A Brief History of Cathedral Grove




(adapted from a BC Forest History Newsletter article by Kerry Joy BC Parks Forester and former resident of Alberni Valley)

In 1886 a wagon road was punched from Nanaimo to Port Alberni. It was located on the north side of Cameron Lake. By 1911 the road was moved to the south shore and the railroad was located on the north side. These routes enabled the transfer of people and commerce and allowed people to experience the magnificence of a rich part of the Island Forest. At this time, commercial logging was just beginning to get underway on the coast.

HR MacMillan, BC’s first Chief Forester was highly aware of the value of old growth forest. As an entrapanuial opportunist, he staked claims on some of the best timber on the coast by obtaining rights to entire river valleys including the Cameron.

When the road improved, the forest industry in the Alberni Valley began to flourish and the population swelled with the increasing number of jobs in the woods and the mills. Travel over the Hump also picked up and it became traditional to stop at The Grove for a picnic or short stroll though the giants. It was said the Cathedral Grove was given its name by Governor General Viscount Willington during a 1928 visit.

For the next fifteen years, pressure was applied to HR MacMIllan by different groups including the Vancouver Island Tourist Association to donate Cathedral Grove as a park. HR stood fast citing the high timber value and its importance to his company’s growth.

Finally at a meeting with the Vancouver Island Tourist Association in 1944, HR relented and stormed out of the hall yelling “alright you can have the G.D. Grove”! The public victory resulted in park protection for 136 ha of old growth in the Lower Cameron Valley. Although The Grove trees are not the tallest or largest in the province there are heights over 50-69 m and girths up to 4.5 m. Most importantly over 300, 00 people visit each year and The Grove is the only highway accessible stand of old growth Douglas fir in BC.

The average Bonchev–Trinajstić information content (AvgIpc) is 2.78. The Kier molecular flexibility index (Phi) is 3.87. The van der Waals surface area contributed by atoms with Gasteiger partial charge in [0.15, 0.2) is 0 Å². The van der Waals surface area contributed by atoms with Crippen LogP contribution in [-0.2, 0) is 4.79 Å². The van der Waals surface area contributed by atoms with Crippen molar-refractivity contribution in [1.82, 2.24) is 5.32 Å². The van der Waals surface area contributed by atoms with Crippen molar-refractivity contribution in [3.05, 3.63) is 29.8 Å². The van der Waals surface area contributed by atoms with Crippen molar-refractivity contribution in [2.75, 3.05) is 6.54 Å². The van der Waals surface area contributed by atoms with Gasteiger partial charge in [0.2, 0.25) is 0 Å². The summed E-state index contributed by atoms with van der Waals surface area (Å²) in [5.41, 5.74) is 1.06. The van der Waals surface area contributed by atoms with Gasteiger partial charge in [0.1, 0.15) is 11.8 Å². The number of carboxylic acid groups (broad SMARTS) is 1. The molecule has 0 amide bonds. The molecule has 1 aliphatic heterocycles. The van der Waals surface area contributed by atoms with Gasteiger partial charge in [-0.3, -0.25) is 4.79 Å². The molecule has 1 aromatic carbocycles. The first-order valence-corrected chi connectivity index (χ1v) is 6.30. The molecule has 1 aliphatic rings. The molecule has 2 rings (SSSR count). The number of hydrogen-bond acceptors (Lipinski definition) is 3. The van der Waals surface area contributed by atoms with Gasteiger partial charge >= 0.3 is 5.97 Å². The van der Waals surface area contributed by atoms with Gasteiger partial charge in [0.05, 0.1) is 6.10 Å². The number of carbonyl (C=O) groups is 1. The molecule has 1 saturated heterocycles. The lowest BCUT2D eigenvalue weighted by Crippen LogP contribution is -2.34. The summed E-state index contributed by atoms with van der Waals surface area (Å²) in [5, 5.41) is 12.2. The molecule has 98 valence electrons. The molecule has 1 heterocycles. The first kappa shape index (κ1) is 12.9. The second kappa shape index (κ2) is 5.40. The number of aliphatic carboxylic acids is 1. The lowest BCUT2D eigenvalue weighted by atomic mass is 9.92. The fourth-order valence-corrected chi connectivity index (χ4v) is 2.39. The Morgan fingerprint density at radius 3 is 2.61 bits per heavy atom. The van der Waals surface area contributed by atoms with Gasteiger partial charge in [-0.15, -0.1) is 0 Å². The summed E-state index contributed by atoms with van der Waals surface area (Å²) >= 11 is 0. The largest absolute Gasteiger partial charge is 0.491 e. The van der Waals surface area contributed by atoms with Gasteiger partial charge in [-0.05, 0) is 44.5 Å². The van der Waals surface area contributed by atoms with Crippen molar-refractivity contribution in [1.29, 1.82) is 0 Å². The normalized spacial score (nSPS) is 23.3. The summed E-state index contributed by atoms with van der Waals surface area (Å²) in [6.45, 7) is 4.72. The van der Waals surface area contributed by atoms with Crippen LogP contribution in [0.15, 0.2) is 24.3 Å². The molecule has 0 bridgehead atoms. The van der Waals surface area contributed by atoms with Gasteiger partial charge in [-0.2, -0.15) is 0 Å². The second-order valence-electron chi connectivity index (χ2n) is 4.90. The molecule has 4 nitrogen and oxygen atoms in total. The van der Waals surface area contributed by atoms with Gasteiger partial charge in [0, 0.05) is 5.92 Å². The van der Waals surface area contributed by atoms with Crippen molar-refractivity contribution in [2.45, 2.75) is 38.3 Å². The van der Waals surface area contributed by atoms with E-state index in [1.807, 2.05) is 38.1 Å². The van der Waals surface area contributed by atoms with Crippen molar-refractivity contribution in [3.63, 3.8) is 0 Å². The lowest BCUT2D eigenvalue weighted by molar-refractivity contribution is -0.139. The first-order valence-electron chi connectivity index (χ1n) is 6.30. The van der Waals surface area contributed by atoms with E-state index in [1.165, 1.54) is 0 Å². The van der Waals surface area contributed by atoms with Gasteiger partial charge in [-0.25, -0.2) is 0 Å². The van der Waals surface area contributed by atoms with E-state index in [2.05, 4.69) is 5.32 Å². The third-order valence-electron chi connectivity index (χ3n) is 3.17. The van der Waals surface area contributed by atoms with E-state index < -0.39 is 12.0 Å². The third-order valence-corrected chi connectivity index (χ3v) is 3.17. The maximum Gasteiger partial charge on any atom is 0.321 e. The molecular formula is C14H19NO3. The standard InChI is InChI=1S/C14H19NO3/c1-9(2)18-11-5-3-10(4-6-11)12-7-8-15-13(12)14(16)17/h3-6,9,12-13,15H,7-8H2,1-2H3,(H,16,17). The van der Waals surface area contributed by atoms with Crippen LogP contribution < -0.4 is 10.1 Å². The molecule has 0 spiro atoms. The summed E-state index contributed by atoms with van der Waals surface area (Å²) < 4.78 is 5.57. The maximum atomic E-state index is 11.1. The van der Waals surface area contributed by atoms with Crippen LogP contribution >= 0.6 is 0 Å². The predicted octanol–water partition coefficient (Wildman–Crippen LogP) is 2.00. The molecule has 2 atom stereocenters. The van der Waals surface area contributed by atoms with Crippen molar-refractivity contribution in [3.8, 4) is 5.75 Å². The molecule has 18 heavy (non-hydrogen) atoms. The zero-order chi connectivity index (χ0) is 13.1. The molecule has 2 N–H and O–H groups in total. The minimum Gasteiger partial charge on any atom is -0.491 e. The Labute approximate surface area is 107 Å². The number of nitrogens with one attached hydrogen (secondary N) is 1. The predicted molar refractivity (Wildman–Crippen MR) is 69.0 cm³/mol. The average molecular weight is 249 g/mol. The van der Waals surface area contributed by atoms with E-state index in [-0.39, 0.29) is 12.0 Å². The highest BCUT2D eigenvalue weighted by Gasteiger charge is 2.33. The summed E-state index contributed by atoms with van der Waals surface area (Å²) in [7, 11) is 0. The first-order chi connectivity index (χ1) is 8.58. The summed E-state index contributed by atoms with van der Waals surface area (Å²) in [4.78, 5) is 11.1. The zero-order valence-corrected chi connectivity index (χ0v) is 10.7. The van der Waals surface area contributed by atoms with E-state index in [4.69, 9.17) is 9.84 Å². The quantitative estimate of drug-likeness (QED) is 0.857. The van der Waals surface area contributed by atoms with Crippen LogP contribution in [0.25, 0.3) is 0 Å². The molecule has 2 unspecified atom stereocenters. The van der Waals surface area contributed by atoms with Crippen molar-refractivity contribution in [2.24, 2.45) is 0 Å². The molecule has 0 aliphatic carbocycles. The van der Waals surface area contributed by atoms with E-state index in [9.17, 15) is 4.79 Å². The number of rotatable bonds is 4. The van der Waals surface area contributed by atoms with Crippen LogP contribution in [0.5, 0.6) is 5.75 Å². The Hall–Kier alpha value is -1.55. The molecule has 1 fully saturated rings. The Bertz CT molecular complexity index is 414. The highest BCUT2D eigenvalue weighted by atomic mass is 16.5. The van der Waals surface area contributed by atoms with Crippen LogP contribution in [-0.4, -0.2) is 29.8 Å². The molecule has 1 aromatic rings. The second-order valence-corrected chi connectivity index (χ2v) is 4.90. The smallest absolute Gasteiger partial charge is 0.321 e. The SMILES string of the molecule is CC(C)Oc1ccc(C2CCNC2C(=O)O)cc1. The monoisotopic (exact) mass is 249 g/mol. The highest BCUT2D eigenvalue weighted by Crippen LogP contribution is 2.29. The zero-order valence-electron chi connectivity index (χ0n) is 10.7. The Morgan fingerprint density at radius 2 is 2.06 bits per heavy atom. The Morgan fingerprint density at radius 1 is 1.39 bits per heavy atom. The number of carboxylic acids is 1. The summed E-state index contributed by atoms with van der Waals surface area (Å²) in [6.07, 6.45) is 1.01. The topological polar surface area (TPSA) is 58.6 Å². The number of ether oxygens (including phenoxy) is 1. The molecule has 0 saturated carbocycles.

Although H.R.(Harvey Reginald) gave up the grove to the delight of many, his company slammed his decision for many years after ranting that the decadent old trees were past their prime and would blow down. They should be logged before that happened they asserted. They did their best to hasten windfall by logging the rest of the upstream valley right up to The Grove. Sure enough, serious blow down has occurred and will likely continue as the forest thins out.

In 1990, a punchy pineapple express storm roared through The Grove blowing down 6 ha of forest and causing some major channel shifts and bank erosion on the Cameron River. Another 1996 storm slammed into the Grove with considerable damage.

Hopefully, The Grove will persist for much longer and people will continue to marvel. What I find ironic is that Cathedral Grove is by far the most outstanding legacy of HR MacMIllan and his company: MacMillan Bloedel.


Clear cutting the Cameron Valley up to The Grove aided blow down.


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